10. Extension Cords. While an extension cord itself isn’t dangerous, the way it’s commonly used can be. Many people don’t realize the cords have a voltage capacity and plug in as many things as they can—creating a huge fire hazard. The CPSP estimates that there are 4,600 residential home fires each year that are related to extension cords, killing 70 people and harming 230 annually. It also estimates that around 2,200 shock-related injuries from extension cords happen each year.
11. Antibacterial Soaps. For many years antibacterial soaps were assumed the “better” way to ward off harmful diseases and bacteria. There actually has been no proven data that antibacterial soaps are better at preventing illness than plain soap and water. According to the FDA, they can be linked to creating antibiotic-resistant bacteria and also impact the effectiveness of certain medical treatments.
12. Flaking Paint. Homes built as recently as the late 1970s can have interiors covered in lead-based paint—which is hazardous when the paint starts to flake AND when it’s time to repaint. Inhaling these particles can lead to lead poisoning, especially in pregnant women and children.
- Flame Retardants. Often found in older couches, mattresses, and carpet padding, flame retardant chemicals have been linked to infertility, birth defects, cancer, and immune system problems. A study conducted by Duke University found that flame retardants are increasingly showing up in people’s bodies, which vastly raises health concerns.
- Humidifiers. Research published in Pediatrics found that humidifiers may actually be doing more harm than good, especially to infants. The buildup of minerals in the traditional machine may lead to lung injury.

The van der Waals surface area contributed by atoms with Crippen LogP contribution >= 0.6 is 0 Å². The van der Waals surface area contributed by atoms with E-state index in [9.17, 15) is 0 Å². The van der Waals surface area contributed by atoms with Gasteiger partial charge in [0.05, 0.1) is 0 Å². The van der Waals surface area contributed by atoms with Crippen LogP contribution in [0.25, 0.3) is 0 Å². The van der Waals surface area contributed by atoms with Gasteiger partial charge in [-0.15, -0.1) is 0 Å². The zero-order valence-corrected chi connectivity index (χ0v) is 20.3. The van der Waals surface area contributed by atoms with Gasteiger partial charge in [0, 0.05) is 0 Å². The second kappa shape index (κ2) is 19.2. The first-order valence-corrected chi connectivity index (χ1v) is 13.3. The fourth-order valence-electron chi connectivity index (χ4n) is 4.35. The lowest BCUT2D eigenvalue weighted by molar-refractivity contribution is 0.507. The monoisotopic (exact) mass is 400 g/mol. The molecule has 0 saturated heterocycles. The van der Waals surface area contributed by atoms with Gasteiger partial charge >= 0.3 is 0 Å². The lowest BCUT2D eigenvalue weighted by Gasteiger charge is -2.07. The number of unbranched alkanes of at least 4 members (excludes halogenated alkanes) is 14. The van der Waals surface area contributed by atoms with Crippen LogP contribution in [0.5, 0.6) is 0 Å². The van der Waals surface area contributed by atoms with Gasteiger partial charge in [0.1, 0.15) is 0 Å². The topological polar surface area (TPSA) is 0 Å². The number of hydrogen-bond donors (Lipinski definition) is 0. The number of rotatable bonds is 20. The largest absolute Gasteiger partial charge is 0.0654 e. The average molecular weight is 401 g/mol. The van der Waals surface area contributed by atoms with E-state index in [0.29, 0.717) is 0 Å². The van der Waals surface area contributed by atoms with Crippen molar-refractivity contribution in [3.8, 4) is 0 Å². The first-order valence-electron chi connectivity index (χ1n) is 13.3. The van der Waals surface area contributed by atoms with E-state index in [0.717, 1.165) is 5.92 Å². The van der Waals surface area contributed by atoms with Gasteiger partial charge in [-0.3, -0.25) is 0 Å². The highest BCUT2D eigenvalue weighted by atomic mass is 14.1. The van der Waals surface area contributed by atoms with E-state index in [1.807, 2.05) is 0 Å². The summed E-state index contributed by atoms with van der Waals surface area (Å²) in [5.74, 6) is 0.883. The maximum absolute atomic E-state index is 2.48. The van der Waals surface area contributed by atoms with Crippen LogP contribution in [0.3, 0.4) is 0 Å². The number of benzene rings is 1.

- Bleach. This almost goes without saying, but bleach is an extremely hazardous chemical that almost everyone has stored in their homes. Not only will the ingestion of bleach cause internal problems and fatalities, it also increases your risk of chronic obstructive pulmonary disease, according to research.
- Printers. Research published by the American Chemical Society looks into the particulate matter emitted by your household printer and suggests that it may be similar to what’s released in cigarette smoke.
- CFL Light Bulbs. These kind of bulbs themselves aren’t a danger—until they break. When they do, they release a small amount of mercury into the air, which could be hazardous in your home. If this happens, follow these steps released by the Environmental Protection Agency, including airing out the room where the break occurred for five to 10 minutes.
- Dryers. While they’re free of chemicals, dryers pose another threat to the safety of your home. Each year there are 2,900 fires caused by dryers, according to FEMA, causing an average of five deaths. To prevent overheating, make sure to always clean out your lint trap and get your dryer serviced frequently.
- Electric Blankets. Electricity is never something to mess around with, especially when dealing with heating gadgets. A report by the National Center for Biotech Informationrevealed that some people have experienced heat stroke due to electric blankets, and some believe they can also lead to reproductive problems.
Follow House Beautiful on Instagram.